In an effort to embrace our time in Arizona I bought the PBS series, "The Way West." It became our history lesson during the 30-minute drive to the pool each day. The stories of tragedy and loss were painful. One story stood out. The Battle of Little Big Horn and Custer's Last Stand. General Custer went into that battle despite the counsel of two Native American scouts. They knew the lay of the land. They knew the signs. There was no way Custer and his troops could win. Then came these words from the biographer:
"General Custer believed the story he had developed for himself."
Custer was writing his own story. He was unwilling to listen to those who knew better and lost his life because of it. The soldiers under his command did as well.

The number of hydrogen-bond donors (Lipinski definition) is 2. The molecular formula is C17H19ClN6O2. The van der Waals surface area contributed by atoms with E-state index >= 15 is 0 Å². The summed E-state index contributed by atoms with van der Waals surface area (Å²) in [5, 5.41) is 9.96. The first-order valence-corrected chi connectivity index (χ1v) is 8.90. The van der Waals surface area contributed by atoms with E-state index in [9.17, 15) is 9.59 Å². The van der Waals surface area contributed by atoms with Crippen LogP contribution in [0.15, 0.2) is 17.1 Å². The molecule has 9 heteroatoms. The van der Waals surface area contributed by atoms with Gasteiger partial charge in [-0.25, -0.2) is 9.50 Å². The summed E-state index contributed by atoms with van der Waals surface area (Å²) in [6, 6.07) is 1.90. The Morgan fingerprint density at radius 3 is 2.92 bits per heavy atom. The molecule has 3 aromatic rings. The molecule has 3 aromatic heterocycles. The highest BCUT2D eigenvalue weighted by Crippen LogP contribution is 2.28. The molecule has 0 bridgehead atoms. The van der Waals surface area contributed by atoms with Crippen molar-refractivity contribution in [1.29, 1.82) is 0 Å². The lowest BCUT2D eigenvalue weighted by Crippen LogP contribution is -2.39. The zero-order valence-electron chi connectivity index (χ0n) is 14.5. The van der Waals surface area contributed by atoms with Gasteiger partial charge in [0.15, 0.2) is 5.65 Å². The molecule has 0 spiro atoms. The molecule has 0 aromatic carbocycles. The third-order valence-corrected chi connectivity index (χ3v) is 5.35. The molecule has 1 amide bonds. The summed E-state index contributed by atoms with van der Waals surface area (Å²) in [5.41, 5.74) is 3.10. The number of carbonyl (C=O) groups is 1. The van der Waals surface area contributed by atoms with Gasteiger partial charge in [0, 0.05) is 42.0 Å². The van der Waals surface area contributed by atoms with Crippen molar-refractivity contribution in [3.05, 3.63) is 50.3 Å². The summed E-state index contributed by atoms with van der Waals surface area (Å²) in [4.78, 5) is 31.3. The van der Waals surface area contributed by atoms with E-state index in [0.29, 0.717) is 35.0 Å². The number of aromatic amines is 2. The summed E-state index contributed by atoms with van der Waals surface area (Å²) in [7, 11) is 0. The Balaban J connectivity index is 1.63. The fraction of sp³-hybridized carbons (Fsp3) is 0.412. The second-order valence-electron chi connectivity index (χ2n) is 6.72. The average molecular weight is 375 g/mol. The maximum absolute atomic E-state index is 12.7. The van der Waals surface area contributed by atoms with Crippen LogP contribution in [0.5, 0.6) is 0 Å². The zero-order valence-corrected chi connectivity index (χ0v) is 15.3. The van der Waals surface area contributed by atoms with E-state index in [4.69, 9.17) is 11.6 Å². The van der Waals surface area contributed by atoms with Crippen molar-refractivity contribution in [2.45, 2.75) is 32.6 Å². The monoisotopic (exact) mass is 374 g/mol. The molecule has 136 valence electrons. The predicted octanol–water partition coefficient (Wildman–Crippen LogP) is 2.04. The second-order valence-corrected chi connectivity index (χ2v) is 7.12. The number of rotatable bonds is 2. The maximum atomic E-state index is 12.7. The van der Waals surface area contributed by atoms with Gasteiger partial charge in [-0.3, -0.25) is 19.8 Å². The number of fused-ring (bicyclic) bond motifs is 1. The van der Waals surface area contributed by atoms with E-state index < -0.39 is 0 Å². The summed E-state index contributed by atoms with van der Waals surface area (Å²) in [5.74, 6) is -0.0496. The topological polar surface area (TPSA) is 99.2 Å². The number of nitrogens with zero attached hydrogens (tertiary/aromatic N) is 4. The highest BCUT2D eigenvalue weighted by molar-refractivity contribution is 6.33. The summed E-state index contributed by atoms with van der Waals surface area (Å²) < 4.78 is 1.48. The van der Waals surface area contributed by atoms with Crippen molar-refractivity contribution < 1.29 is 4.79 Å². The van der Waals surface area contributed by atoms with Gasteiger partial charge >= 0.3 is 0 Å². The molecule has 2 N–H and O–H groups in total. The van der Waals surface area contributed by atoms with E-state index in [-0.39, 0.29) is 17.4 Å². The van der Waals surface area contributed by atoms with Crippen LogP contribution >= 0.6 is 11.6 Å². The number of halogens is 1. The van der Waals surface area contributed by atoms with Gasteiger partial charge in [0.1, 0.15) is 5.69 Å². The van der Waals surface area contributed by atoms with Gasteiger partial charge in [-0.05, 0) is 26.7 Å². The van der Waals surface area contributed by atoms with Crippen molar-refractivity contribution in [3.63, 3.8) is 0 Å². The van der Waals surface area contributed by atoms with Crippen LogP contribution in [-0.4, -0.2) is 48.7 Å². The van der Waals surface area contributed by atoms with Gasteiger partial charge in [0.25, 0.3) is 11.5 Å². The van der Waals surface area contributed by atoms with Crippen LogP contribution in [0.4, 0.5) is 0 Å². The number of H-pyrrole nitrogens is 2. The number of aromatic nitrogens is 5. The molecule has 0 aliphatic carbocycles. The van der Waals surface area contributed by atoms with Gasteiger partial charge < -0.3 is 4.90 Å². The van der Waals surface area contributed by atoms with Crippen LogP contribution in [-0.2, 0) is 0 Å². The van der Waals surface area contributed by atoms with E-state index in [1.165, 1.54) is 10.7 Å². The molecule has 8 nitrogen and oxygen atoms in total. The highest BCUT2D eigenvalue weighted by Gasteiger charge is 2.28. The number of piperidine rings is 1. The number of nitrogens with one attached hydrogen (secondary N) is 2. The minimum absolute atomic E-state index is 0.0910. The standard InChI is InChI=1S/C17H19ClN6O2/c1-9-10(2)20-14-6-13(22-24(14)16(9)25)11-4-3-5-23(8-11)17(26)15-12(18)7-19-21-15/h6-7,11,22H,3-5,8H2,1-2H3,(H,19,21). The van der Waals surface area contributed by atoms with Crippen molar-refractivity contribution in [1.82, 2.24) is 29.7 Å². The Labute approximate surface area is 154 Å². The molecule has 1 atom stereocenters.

I didn't realize it, but I was writing my own story before our tragedy. Nothing was going to deter me. It was a good script. Security for the kids. A life full of friends and activities. A warm, safe home. In my mind, we were going to grow old in that home. Stay until we couldn't climb the stairs.
On October 4th, 2008, two scouts told us that danger loomed. That lives could be lost. It wasn't easy to listen. Everything in me wanted to believe my story and grow old in our home.
Next time I'm going to publish an interview I did with one of our scouts. Maybe someone else needs to hear.
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